Google Takes Hollywood Studios To Court, Seeks Correspondence With Mississippi AG

Google is seeking court orders requiring the Motion Picture Association of America, 21st Century Fox, NBC Universal and Viacom to turn over emails, drafts of legal papers and other correspondence between its representatives and Mississippi Attorney General Jim Hood.

The search company contends that the material could prove that Hollywood officials masterminded Hood's investigation of Google -- which was placed on hold in March by U.S. District Court Judge Henry Wingate in Mississippi.

“The documents are likely to show that the Attorney General's investigation was intended not to uncover supposed violations of Mississippi law, but instead to coerce Google into silencing speech that Viacom, Fox, and NBC do not like (such as search results, user-generated content and advertising), in violation of Google's constitutional rights,” the company says in court papers filed on Monday in New York.



Google adds that the studios “actually directed” Hood's handling of the investigation.

“Although Google's lawsuit is against Attorney General Hood, the architects of his campaign against Google appear to be interested parties that have spent years pursuing an anti-Google agenda,” the company says in its newest court papers. “Over a nearly two-year period prior to Google's lawsuit, it was they who determined the Attorney General's demands, they who wrote the letter in which the demands were conveyed, they who declared when 'the time for letter writing' had ended, and they who drafted the [subpoena] that AG Hood sent.”

Google took the three studios to court in federal court in New York. The company filed similar papers against the MPAA, the law firm Jenner & Block, and the organization Digital Citizens Alliance in federal court in Washington, D.C.

The move is the latest development in Google's ongoing fight with Hood. Last December, the company sought a court order prohibiting Hood from enforcing a subpoena demanding information related to outside companies -- including operators of sites that Google indexes in its search engine -- that allegedly play a role in copyright infringement.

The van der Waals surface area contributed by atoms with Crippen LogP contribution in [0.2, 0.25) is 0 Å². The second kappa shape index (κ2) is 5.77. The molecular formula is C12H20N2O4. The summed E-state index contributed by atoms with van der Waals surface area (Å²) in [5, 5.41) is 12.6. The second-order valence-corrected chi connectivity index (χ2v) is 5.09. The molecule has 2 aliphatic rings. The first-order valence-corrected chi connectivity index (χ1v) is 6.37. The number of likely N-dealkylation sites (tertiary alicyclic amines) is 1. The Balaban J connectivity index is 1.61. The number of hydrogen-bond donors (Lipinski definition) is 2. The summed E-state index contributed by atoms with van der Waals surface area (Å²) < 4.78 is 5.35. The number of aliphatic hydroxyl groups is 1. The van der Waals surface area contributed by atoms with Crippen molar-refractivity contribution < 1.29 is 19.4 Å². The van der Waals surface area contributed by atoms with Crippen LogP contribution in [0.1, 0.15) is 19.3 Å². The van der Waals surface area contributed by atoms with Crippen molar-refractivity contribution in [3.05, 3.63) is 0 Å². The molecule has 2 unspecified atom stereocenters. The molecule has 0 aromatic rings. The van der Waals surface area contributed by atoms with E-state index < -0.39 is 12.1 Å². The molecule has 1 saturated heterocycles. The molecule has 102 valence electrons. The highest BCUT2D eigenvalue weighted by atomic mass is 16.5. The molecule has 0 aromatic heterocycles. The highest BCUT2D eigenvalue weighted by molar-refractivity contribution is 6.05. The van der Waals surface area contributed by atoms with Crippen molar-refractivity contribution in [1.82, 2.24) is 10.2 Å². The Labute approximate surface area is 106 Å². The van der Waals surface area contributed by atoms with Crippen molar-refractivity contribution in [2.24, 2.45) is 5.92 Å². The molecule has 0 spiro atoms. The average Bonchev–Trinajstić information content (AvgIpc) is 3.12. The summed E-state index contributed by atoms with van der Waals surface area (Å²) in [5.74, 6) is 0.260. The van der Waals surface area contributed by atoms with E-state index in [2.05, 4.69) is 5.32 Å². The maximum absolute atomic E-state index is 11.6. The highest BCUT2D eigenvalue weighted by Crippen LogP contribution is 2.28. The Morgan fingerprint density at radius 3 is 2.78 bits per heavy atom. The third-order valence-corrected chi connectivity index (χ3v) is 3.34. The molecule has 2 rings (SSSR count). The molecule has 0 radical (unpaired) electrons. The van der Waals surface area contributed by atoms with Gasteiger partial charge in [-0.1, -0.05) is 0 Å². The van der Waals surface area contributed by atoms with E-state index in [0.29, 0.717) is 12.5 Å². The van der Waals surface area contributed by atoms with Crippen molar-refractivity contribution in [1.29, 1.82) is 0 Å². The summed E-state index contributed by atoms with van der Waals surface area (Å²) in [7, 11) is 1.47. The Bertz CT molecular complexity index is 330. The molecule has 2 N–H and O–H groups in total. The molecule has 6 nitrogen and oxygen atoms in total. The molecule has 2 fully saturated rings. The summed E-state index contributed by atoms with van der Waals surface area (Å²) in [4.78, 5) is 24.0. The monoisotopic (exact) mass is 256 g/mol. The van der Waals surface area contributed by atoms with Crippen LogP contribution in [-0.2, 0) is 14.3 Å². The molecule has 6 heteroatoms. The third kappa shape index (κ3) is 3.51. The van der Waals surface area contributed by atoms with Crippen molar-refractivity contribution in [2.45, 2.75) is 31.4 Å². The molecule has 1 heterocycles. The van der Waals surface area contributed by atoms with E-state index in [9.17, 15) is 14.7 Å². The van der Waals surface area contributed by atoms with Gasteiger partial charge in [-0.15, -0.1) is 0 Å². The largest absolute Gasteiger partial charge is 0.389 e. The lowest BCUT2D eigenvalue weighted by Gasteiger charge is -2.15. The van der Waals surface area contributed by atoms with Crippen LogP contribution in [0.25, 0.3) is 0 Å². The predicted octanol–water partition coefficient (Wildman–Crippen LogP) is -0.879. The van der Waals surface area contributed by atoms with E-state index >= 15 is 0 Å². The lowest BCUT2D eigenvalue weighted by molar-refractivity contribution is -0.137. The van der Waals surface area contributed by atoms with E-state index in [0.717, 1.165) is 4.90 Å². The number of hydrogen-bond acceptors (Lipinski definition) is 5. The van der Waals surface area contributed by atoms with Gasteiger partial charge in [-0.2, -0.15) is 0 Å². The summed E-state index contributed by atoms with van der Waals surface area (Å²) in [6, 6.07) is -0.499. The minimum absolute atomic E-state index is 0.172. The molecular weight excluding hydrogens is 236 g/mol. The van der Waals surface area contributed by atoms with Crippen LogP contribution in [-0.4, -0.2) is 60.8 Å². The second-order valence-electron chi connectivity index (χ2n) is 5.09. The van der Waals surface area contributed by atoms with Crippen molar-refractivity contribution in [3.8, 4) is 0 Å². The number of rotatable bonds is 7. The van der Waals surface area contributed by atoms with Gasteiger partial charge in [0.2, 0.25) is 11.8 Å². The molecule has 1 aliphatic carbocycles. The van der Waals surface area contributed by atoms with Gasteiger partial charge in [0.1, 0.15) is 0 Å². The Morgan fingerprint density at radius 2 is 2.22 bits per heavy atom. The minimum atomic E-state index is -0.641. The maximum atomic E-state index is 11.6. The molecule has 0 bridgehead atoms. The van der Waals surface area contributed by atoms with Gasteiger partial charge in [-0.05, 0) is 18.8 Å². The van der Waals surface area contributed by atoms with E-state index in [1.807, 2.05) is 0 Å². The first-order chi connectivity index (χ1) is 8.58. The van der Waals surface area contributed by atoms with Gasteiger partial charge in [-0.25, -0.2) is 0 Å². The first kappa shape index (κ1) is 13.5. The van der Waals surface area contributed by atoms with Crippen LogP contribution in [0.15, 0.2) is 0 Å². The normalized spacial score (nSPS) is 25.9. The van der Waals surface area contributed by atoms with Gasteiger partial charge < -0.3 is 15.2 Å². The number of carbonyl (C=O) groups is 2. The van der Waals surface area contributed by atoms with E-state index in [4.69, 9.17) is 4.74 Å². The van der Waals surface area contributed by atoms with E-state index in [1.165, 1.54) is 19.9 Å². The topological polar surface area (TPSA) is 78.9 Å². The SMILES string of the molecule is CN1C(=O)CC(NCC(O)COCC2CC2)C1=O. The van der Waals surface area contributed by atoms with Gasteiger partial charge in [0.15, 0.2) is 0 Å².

Google alleged that Hood spent months threatening to bring suit, or even a criminal prosecution, unless it blocks “objectionable” content created by consumers or outside companies. When Google didn't comply with Hood's requests, he served the company with a 79-page subpoena demanding millions of documents.

Google argued that Hood didn't have the authority to target Google for linking to sites that allegedly infringe copyright, because state attorneys general don't have jurisdiction over copyright infringement. The company also said that it was immune from liability for alleged crimes by third parties.

Wingate sided with Google in March, when he issued a preliminary order blocking Hood from continuing with the investigation. Hood is now appealing that order to the 5th Circuit.

Wingate also said that Google could obtain information from Hood that would be relevant to the company's request for a final order in the case.

The company went to court shortly after emails that surfaced in the Sony hack revealed “Project Goliath” -- a secret Hollywood-backed initiative to convince state attorneys general to target Google for allegedly enabling piracy.

The entertainment industry apparently launched Project Goliath not long after Congress failed to pass the Stop Online Piracy Act -- which would have enabled entertainment companies to more easily obtain court orders requiring Google (and other search engines) to stop displaying links to “rogue sites” in the search results.

Google says in its court papers that Viacom, Fox, and NBC are refusing to turn over any documents unless they will be kept confidential. The search company opposes that request

“Google's case is directed to a matter of significant public concern: the prolonged coercion of Google by a public official in derogation of the free speech rights of both Google and its users,” the company says. “It is difficult to see why documents relating to those activities should be kept from the public.”

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